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Inadequate Communication Exacerbates the Support Needs of Current and Bereaved Caregivers in Advanced Heart Failure and Impedes Shared Decision-making. / Fitzsimons, Donna; Doherty, Leanne; Murphy, Mary; Dixon, lana; Donnelly, Patrick; McDonald, Kenneth; McIlfatrick, Sonja J.

In: Journal of Cardiovascular Nursing, Vol. 00, No. 0, 28.08.2018.

Research output: Contribution to journalArticle

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AU - Doherty, Leanne

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AU - Dixon, lana

AU - Donnelly, Patrick

AU - McDonald, Kenneth

AU - McIlfatrick, Sonja J

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Y1 - 2018/8/28

N2 - Background: Clinicians face considerable challenges in identifying patients with advanced heart failure who experience significant symptom burden at the end of life. Often, these patients are cared for in the community by a loved one who has limited access to support from specialist services, including palliative care.Aim: The aims of this study were to explore caregivers' experience when caring for a loved one with advanced heart failure at the end of life and to identify any unmet psychosocial needs.Methods: This article reports findings of a qualitative study, using semistructured, one-to-one interviews with current and bereaved caregivers, who participated in a larger mixed-methods study. Interviews were conducted by a trained researcher, digitally recorded, transcribed verbatim, and imported to NVivo 11 for data management and coding. Data were analyzed using thematic analysis and an inductive approach.Results: The 30 interviews included 20 current caregivers and 10 bereaved caregivers. The central feature of the caregivers' experience was identified as being “a physical and emotional rollercoaster.” There were 3 main themes identified: poor communication, living with uncertainty, and lack of service provision. These themes were supported by 6 subthemes: inadequate understanding of palliative care, a 24/7 physical burden, emotional burden, inability to plan, no care continuity, and dying lonely and unsupported.Conclusions: Caregivers in advanced heart failure need clearer communication regarding diagnosis and prognosis of their loved one's condition to help with the uncertainty of their situation. Improved identification of palliative care needs and more coordinated service provision are urgently required to address their physical and emotional challenges from diagnosis through bereavement.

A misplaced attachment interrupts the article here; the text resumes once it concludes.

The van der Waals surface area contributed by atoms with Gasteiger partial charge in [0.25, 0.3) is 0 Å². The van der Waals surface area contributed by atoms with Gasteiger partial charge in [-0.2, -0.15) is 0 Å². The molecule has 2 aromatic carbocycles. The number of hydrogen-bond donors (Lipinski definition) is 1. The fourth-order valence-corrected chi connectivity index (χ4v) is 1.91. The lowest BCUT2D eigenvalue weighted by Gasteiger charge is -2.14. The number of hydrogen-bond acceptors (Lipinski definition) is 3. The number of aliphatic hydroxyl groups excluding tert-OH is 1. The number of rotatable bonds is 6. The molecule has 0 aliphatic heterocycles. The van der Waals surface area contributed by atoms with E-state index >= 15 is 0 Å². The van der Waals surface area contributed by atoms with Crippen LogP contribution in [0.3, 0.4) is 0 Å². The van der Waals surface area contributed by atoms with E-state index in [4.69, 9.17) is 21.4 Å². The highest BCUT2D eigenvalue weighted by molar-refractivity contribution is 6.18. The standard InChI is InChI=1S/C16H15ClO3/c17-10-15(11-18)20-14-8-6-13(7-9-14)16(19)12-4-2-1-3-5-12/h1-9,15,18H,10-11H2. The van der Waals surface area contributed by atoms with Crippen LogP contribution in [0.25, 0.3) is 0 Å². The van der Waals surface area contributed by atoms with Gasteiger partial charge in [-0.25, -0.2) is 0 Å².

AB - Background: Clinicians face considerable challenges in identifying patients with advanced heart failure who experience significant symptom burden at the end of life. Often, these patients are cared for in the community by a loved one who has limited access to support from specialist services, including palliative care.Aim: The aims of this study were to explore caregivers' experience when caring for a loved one with advanced heart failure at the end of life and to identify any unmet psychosocial needs.Methods: This article reports findings of a qualitative study, using semistructured, one-to-one interviews with current and bereaved caregivers, who participated in a larger mixed-methods study. Interviews were conducted by a trained researcher, digitally recorded, transcribed verbatim, and imported to NVivo 11 for data management and coding. Data were analyzed using thematic analysis and an inductive approach.Results: The 30 interviews included 20 current caregivers and 10 bereaved caregivers. The central feature of the caregivers' experience was identified as being “a physical and emotional rollercoaster.” There were 3 main themes identified: poor communication, living with uncertainty, and lack of service provision. These themes were supported by 6 subthemes: inadequate understanding of palliative care, a 24/7 physical burden, emotional burden, inability to plan, no care continuity, and dying lonely and unsupported.Conclusions: Caregivers in advanced heart failure need clearer communication regarding diagnosis and prognosis of their loved one's condition to help with the uncertainty of their situation. Improved identification of palliative care needs and more coordinated service provision are urgently required to address their physical and emotional challenges from diagnosis through bereavement.